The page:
The hospital made us take her home. She cried the entire way there. She cried the rest of the day. Then all night. She cried, and cried, and cried. For weeks. And months.

She also vomited excessively. No sooner had I fed her then everything she had taken in would come right back up. Our pediatrician, an angel in the form of a stocky Italian man, was concerned about the weight she was losing. He also wasn’t pleased with her incessant screaming. He diagnosed her with reflux and so our journey began.

My daughter is almost ten now, so most of us are familiar with the term “reflux” being associated with infants. But back in 2003, it was a relatively new concept, and this concept generally did not go over well with the majority of people.

“Reflux? Whoever heard of a baby having reflux? That’s for adults”, “In my day it was called colic”, “How can you medicate a six-week old infant? Aren’t you worried what that will do to her?” “Are you sure you’re not overreacting?”, “Who is your pediatrician?” These were only a few of the comments I heard when I tried to make excuses for why my daughter was so fussy…and didn’t sleep…and why I looked like something out of Night of the Living Dead.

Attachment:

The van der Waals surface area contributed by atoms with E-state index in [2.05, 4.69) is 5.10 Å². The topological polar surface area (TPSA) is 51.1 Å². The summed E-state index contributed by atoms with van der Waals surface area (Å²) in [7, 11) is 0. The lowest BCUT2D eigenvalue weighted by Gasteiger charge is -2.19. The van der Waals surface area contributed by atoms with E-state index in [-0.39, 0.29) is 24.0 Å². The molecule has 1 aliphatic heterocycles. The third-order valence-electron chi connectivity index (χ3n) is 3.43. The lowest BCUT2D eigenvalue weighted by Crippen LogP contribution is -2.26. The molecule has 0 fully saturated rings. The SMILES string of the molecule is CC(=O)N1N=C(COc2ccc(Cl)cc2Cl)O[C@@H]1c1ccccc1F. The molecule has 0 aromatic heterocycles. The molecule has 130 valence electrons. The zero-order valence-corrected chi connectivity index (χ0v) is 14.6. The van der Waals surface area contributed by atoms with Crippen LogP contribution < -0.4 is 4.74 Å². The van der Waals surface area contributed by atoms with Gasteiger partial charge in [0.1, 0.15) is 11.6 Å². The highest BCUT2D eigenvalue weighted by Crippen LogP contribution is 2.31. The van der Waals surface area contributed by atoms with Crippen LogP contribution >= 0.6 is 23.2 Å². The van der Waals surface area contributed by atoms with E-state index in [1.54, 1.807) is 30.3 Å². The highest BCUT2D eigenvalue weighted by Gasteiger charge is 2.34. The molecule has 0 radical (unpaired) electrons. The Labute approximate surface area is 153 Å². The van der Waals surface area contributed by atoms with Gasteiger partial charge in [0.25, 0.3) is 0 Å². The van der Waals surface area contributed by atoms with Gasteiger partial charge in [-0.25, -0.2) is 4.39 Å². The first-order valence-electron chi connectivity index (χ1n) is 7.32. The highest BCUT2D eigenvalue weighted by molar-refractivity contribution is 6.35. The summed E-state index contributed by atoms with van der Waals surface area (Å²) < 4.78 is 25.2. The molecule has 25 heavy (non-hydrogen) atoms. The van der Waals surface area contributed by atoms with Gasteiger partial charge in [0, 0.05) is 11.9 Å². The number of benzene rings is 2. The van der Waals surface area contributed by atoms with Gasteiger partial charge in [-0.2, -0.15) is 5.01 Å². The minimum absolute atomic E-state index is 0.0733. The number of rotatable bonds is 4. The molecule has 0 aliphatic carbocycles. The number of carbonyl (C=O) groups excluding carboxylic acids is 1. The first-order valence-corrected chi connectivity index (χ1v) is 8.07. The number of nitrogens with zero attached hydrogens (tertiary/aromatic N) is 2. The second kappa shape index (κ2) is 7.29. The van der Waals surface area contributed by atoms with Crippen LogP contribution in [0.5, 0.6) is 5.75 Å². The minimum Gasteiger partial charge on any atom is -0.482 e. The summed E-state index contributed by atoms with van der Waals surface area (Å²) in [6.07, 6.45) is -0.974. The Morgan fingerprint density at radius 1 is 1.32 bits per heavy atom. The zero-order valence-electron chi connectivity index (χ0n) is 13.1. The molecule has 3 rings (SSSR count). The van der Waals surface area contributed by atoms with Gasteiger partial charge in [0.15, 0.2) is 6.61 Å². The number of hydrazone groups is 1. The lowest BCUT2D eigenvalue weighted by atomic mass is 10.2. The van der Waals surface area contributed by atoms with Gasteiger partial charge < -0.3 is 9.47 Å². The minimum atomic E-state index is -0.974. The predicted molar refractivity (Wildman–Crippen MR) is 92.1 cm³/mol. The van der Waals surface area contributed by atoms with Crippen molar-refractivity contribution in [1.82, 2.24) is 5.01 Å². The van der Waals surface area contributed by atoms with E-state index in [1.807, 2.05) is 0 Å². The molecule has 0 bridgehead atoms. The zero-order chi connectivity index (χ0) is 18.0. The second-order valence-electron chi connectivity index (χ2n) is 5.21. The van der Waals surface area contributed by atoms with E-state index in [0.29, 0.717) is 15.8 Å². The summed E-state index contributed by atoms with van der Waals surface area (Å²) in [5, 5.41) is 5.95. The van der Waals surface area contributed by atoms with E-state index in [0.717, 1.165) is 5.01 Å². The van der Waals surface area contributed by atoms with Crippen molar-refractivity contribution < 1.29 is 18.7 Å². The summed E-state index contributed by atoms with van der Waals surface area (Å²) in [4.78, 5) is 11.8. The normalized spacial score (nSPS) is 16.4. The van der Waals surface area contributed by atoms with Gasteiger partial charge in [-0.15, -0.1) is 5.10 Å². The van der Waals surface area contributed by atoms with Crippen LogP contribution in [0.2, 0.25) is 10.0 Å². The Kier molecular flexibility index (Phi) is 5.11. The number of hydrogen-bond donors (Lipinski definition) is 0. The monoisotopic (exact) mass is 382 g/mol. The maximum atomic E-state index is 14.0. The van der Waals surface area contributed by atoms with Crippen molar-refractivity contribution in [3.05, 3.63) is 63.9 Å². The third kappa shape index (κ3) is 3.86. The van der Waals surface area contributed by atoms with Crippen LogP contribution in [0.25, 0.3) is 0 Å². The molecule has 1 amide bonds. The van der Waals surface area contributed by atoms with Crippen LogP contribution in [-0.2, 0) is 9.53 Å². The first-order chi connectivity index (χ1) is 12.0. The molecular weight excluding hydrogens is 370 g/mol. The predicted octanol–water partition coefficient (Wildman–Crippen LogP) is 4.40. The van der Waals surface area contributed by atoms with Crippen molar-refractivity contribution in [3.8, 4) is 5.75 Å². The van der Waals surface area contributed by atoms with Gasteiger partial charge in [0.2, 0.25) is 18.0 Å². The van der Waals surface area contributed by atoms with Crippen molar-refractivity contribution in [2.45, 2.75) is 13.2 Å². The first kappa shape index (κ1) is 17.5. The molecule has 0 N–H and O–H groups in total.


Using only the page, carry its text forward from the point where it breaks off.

People tried to commiserate with me. “It will get better once she turns three months old.” (It didn’t.) “I know exactly what you’re going through. My son was so colicky when he was born! He didn’t sleep through the night until he was five weeks old!” (Excuse me while I sob.) “Have you tried burping her more?” (Thanks Einstein. Never thought of that.) I found I wanted to kick these people even though they were trying to help.

The word “reflux” became equated with a naughty four letter word in our household. A pacifier was the only thing that would occasionally soothe her, and yet when a well meaning acquaintance told me that her children never used pacifiers (since a good mom should know how to soothe her baby without the use of a pacifier – her words, not mine) I threw it away; Only to drive out to the grocery store late at night to replace it.